• Standard loopholes disallowed.

Shortest code wins.

### Test cases

Input is taken as $(w,h)$ for the test cases.

1,1
0

3,2
000
111

20,1
00000000000998877665

11,10
00000000000
11111111110
22222222211
33333333221
44444443322
55555544332
66666554433
77776655443
88877665544
99887766554

15,13
000000000009988
111111111100998
222222222110099
333333332211009
444444433221100
555555443322110
666665544332211
777766554433221
888776655443322
998877665544332
099887766554433
009988776655443
100998877665544

• I don't really understand the pattern. Could you explain the pattern concretely rather than expecting it to be extrapolated from examples. Some people find examples helpful but I don't really see exactly how the pattern follows from the examples. – Post Rock Garf Hunter Jul 14 '18 at 8:10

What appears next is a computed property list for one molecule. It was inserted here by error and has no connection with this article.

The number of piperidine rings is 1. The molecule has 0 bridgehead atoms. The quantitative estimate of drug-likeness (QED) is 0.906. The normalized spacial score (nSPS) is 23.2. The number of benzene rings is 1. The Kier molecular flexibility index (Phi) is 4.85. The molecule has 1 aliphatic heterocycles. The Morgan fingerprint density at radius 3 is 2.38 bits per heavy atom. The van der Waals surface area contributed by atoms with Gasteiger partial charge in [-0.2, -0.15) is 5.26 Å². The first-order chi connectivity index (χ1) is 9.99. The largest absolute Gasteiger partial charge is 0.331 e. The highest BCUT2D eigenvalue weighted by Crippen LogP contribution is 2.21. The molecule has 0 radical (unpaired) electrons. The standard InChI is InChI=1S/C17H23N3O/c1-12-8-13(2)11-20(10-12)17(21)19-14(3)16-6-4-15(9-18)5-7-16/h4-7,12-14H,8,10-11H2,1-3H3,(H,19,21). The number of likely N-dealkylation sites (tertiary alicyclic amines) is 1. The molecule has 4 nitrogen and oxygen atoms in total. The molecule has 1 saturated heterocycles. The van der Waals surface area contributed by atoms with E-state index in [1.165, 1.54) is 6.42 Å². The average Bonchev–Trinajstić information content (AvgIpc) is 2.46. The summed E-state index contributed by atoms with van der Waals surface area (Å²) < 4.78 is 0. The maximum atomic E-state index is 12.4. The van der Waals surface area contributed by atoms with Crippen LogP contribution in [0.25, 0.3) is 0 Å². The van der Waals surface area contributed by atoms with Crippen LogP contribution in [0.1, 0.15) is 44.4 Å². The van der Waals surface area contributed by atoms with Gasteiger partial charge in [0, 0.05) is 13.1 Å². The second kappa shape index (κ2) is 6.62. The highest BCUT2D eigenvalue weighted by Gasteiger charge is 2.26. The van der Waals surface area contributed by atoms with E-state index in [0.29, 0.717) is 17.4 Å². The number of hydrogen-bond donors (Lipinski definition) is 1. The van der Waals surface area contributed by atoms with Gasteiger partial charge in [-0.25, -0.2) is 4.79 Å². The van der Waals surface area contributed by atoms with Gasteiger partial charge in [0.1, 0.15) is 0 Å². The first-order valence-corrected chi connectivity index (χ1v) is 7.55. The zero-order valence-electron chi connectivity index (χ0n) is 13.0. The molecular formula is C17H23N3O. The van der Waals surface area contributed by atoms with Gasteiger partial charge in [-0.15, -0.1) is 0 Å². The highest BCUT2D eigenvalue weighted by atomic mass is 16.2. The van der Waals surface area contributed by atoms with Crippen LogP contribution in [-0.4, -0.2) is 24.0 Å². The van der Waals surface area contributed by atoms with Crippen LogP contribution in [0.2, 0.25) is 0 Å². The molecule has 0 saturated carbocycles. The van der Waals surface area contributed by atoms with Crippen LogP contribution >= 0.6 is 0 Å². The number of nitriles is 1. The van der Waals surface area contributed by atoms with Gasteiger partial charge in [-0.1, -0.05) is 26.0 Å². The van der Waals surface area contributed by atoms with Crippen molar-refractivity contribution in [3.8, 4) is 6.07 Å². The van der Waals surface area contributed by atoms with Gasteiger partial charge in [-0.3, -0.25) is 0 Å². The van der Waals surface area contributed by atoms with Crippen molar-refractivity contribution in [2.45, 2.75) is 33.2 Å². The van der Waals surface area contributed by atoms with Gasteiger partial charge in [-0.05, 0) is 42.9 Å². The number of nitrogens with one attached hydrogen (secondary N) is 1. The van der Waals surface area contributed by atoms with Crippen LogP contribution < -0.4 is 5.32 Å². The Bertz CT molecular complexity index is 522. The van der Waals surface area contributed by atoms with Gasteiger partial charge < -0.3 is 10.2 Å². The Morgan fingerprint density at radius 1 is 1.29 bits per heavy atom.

• @WW Thanks, I added a bit more thorough explanation at the top – dylnan Jul 14 '18 at 14:18
• Interestingly now that we have TeX you can actually make the colored grid in text. Test: $\color{red}{1234}$ – qwr Jul 14 '18 at 19:59
• @qwr oh nice, didn’t know we could do that. What command did you do it with? – dylnan Jul 14 '18 at 23:47
• \color{red}{text} I believe – qwr Jul 15 '18 at 2:27

# Python 3, 94937877 74 bytes

lambda x,y:[[[(j-i+10)//2%10,j][j+i<9]for i in range(x)]for j in range(y)]

-1 byte from dylnan

-15 bytes by returning a list of lists instead of printing from xnor

-1 byte by switching the order of the (j-i+10)//2%10 and j parts of the if-else

-3 bytes from Jo King by changing the if-else to a list.

Try it online!

• Using a lambda function saves a byte: TIO – dylnan Jul 13 '18 at 22:35
• @dylnan Thanks! – pizzapants184 Jul 13 '18 at 22:37
• The challenge allows outputting lists of lists of digits, so it looks like you don't need to do any printing or joining. – xnor Jul 14 '18 at 1:42

# C (gcc), 101100 99 bytes

s,t;a(i,r){for(t=~0;++t<r;puts(""))for(s=0;s<i;putchar(48+(t+(s>10-t)*(10*s+9-(s+++t-11)/2))%10));}


Try it online!